May 17, 2020

New sheep placenta therapy used to banish wrinkles

sheep placenta
Cosmetic surgery
2 min
A dermaroller is part of the treatment
A Harley Street doctor has developed an unusual new cosmetic surgery treatment which is being branded as an ‘alternative facelift. Rather than ut...

A Harley Street doctor has developed an unusual new cosmetic surgery treatment which is being branded as an ‘alternative facelift’.

Rather than utilising a cream or Botox injections, sheep placenta is the main ingredient in the new Actistem treatment, which apparently acts as a cure for wrinkles.

It is thought that sheep placenta contains a protein which, when it comes into contact with skin, can help to stimulate collagen production.


To read the latest edition of Healthcare Global, click here

According to Dr Roberto Veil, the brains behind the treatment, the placenta is full of stem cells which replenishes the skin and encourages the production of collagen and elastin, resulting in a skin firming effect.

Patients who undergo the Actistem procedure have an anaesthetic cream applied to their face, which is followed by a dermaroller treatment to stimulate the blood flow in the skin.

This is followed by the application of the sheep placenta, a clear, thick, liquid, which is massaged into the face.

Dr Weil repeats the process three times as part of one treatment and after three days patients will notice an improvement in skin texture.

After two weeks the elastin and collagen count in the skin increases and it will be lifted and tightened, reducing the appearance of wrinkles.

The sheep placenta is imported to Dr Veil’s London Centre for Aesthetic Surgery from Australia and the Actistem treatments take 30 mintues, cost £600 and results can last up to five months. 

Share article

Jun 18, 2021

Skin Analytics wins NHSX award for AI skin cancer tool 

2 min
Skin Analytics uses AI to detect skin cancer and will be deployed across the NHS to ease patient backlogs

An artificial intelligence-driven tool that identifies skin cancers has received an award from NHSX, the NHS England and Department of Health and Social Care's initiative to bring technology into the UK's national health system. 

NHSX has granted the Artificial Intelligence in Health and Care Award to DERM, an AI solution that can identify 11 types of skin lesion. 

Developed by Skin Analytics, DERM analyses images of skin lesions using algorithms. Within primary care, Skin Analytics will be used as an additional tool to help doctors with their decision making.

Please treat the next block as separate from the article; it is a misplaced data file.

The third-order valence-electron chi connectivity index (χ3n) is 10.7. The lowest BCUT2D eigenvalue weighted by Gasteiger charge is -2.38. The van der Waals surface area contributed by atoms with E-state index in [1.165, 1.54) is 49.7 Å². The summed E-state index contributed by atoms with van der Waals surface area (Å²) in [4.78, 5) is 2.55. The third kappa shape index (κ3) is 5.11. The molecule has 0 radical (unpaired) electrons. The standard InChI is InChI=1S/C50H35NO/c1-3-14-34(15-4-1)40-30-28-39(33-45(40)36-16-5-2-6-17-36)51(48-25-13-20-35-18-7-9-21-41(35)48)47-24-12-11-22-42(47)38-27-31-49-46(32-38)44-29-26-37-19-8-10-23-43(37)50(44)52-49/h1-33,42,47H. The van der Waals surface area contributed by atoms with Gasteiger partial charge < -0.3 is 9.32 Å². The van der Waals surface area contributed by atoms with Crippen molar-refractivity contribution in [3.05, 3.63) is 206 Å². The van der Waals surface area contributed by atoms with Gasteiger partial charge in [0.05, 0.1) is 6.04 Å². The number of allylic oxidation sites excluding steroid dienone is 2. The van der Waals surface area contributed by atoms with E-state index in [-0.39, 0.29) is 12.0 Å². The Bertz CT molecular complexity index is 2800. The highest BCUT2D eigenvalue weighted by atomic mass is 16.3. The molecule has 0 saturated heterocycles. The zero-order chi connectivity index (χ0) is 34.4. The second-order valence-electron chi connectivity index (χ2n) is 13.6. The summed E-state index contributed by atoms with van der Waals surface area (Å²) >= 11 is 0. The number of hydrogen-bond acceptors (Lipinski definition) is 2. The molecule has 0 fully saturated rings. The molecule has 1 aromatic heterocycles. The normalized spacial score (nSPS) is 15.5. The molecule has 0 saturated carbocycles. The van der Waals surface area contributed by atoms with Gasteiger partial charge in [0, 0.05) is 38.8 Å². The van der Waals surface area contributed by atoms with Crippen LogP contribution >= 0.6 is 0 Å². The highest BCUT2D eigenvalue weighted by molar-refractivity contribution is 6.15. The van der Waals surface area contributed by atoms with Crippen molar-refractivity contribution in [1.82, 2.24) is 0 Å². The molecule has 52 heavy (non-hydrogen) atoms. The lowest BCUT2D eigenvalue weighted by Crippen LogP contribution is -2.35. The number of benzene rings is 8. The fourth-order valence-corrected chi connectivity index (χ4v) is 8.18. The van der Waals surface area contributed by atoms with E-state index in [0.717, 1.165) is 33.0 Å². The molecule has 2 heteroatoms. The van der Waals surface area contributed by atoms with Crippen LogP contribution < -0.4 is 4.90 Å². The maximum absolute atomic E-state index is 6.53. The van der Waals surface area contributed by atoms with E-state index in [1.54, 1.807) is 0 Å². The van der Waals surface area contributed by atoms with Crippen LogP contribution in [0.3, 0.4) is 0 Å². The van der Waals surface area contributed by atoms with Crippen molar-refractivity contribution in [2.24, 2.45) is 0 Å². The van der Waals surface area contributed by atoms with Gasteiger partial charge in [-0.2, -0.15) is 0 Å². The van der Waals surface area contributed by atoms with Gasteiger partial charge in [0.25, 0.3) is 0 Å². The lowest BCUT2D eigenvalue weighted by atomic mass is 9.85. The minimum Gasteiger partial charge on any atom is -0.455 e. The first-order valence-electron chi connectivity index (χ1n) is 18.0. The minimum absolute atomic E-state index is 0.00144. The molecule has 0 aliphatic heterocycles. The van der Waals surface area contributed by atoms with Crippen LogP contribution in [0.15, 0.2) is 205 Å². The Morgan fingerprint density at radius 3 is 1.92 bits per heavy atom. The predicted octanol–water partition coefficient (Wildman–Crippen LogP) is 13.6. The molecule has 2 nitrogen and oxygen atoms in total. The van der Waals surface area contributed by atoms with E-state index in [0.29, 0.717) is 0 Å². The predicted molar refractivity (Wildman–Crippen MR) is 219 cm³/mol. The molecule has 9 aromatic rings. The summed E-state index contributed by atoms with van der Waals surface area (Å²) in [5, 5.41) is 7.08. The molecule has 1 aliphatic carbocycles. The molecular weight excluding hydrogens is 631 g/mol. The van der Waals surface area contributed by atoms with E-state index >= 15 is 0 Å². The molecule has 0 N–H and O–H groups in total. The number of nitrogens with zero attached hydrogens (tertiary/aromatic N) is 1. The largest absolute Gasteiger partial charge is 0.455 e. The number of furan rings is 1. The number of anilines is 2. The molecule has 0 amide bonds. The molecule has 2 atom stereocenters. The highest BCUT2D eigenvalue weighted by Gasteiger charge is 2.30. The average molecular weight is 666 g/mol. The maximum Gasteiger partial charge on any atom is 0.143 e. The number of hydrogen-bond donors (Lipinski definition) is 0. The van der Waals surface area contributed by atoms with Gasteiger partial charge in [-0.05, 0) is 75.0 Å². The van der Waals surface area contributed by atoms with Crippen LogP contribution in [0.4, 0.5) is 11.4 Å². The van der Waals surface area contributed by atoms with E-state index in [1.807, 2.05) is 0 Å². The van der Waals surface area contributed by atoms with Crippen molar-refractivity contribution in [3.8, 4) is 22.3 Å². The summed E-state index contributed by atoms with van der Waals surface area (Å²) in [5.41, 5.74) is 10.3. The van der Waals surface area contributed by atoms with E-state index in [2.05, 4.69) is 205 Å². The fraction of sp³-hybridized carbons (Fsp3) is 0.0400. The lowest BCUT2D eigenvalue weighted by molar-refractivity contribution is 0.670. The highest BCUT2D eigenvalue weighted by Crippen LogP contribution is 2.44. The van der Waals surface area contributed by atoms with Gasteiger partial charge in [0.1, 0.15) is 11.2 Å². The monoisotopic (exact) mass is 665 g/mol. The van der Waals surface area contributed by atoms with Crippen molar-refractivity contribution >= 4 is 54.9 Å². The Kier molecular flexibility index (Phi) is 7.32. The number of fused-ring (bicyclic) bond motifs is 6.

In secondary care, it enables AI telehealth hubs to support dermatologists with triage, directing patients to the right next step. This will help speed up diagnosis, and patients with benign skin lesions can be identified earlier, redirecting them away from dermatology departments that are at full capacity due to the COVID-19 backlog. 

Cancer Research has called the impact of the pandemic on cancer services "devastating", with a 42% drop in the number of people starting cancer treatment after screening. 

DERM is already in use at University Hospitals Birmingham and Mid and South Essex Health & Care Partnership, where it has led to a significant reduction in unnecessary referrals to hospital.

Now NHSX have granted it the Phase 4 AI in Health and Care Award, making DERM available to clinicians across the country. Overall this award makes £140 million available over four years to accelerate the use of artificial intelligence technologies which meet the aims of the NHS Long Term Plan.

Dr Lucy Thomas, Consultant Dermatologist at Chelsea & Westminster Hospital, said: “Skin Analytics’ receipt of this award is great news for the NHS and dermatology departments. It will allow us to gather real-world data to demonstrate the benefits of AI on patient pathways and workforce challenges. 

"Like many services, dermatology has severe backlogs due to the COVID-19 pandemic. This award couldn't have come at a better time to aid recovery and give us more time with the patients most in need of our help.”

Share article